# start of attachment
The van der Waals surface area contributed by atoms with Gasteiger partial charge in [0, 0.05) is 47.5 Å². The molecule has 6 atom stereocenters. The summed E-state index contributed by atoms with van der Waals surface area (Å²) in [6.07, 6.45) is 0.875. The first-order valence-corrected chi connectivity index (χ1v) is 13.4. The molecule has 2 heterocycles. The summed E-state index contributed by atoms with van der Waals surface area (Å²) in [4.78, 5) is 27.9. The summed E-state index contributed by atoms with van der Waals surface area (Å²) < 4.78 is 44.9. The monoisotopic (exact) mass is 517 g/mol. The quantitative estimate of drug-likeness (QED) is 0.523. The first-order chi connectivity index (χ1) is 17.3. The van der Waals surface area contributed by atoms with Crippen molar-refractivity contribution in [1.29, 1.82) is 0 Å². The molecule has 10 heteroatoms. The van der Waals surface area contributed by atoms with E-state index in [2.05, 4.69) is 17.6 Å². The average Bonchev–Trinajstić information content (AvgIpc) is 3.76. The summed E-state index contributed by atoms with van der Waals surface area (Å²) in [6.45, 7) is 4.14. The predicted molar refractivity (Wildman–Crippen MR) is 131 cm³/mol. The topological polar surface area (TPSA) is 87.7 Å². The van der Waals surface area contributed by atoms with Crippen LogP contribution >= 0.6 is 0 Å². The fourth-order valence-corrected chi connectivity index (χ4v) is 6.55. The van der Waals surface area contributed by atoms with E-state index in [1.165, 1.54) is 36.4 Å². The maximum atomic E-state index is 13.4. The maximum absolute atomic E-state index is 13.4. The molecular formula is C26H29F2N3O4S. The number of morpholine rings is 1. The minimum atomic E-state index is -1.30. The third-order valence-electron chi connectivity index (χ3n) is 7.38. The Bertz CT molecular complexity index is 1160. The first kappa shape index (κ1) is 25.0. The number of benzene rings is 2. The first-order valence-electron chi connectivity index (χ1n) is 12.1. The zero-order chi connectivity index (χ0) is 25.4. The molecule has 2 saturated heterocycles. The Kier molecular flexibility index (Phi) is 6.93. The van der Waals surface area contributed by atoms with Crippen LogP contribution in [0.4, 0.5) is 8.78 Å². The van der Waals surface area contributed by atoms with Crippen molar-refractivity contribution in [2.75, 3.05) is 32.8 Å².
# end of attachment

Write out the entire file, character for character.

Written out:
The van der Waals surface area contributed by atoms with Gasteiger partial charge in [0, 0.05) is 47.5 Å². The molecule has 6 atom stereocenters. The summed E-state index contributed by atoms with van der Waals surface area (Å²) in [6.07, 6.45) is 0.875. The first-order valence-corrected chi connectivity index (χ1v) is 13.4. The molecule has 2 heterocycles. The summed E-state index contributed by atoms with van der Waals surface area (Å²) in [4.78, 5) is 27.9. The summed E-state index contributed by atoms with van der Waals surface area (Å²) < 4.78 is 44.9. The monoisotopic (exact) mass is 517 g/mol. The quantitative estimate of drug-likeness (QED) is 0.523. The first-order chi connectivity index (χ1) is 17.3. The van der Waals surface area contributed by atoms with Crippen molar-refractivity contribution in [1.29, 1.82) is 0 Å². The molecule has 10 heteroatoms. The van der Waals surface area contributed by atoms with E-state index in [2.05, 4.69) is 17.6 Å². The average Bonchev–Trinajstić information content (AvgIpc) is 3.76. The summed E-state index contributed by atoms with van der Waals surface area (Å²) in [6.45, 7) is 4.14. The predicted molar refractivity (Wildman–Crippen MR) is 131 cm³/mol. The topological polar surface area (TPSA) is 87.7 Å². The van der Waals surface area contributed by atoms with Crippen LogP contribution >= 0.6 is 0 Å². The fourth-order valence-corrected chi connectivity index (χ4v) is 6.55. The van der Waals surface area contributed by atoms with E-state index in [1.165, 1.54) is 36.4 Å². The maximum atomic E-state index is 13.4. The maximum absolute atomic E-state index is 13.4. The molecular formula is C26H29F2N3O4S. The number of morpholine rings is 1. The minimum atomic E-state index is -1.30. The third-order valence-electron chi connectivity index (χ3n) is 7.38. The Bertz CT molecular complexity index is 1160. The first kappa shape index (κ1) is 25.0. The number of benzene rings is 2. The first-order valence-electron chi connectivity index (χ1n) is 12.1. The zero-order chi connectivity index (χ0) is 25.4. The molecule has 2 saturated heterocycles. The Kier molecular flexibility index (Phi) is 6.93. The van der Waals surface area contributed by atoms with Crippen LogP contribution in [0.4, 0.5) is 8.78 Å². The van der Waals surface area contributed by atoms with Crippen molar-refractivity contribution in [2.75, 3.05) is 32.8 Å².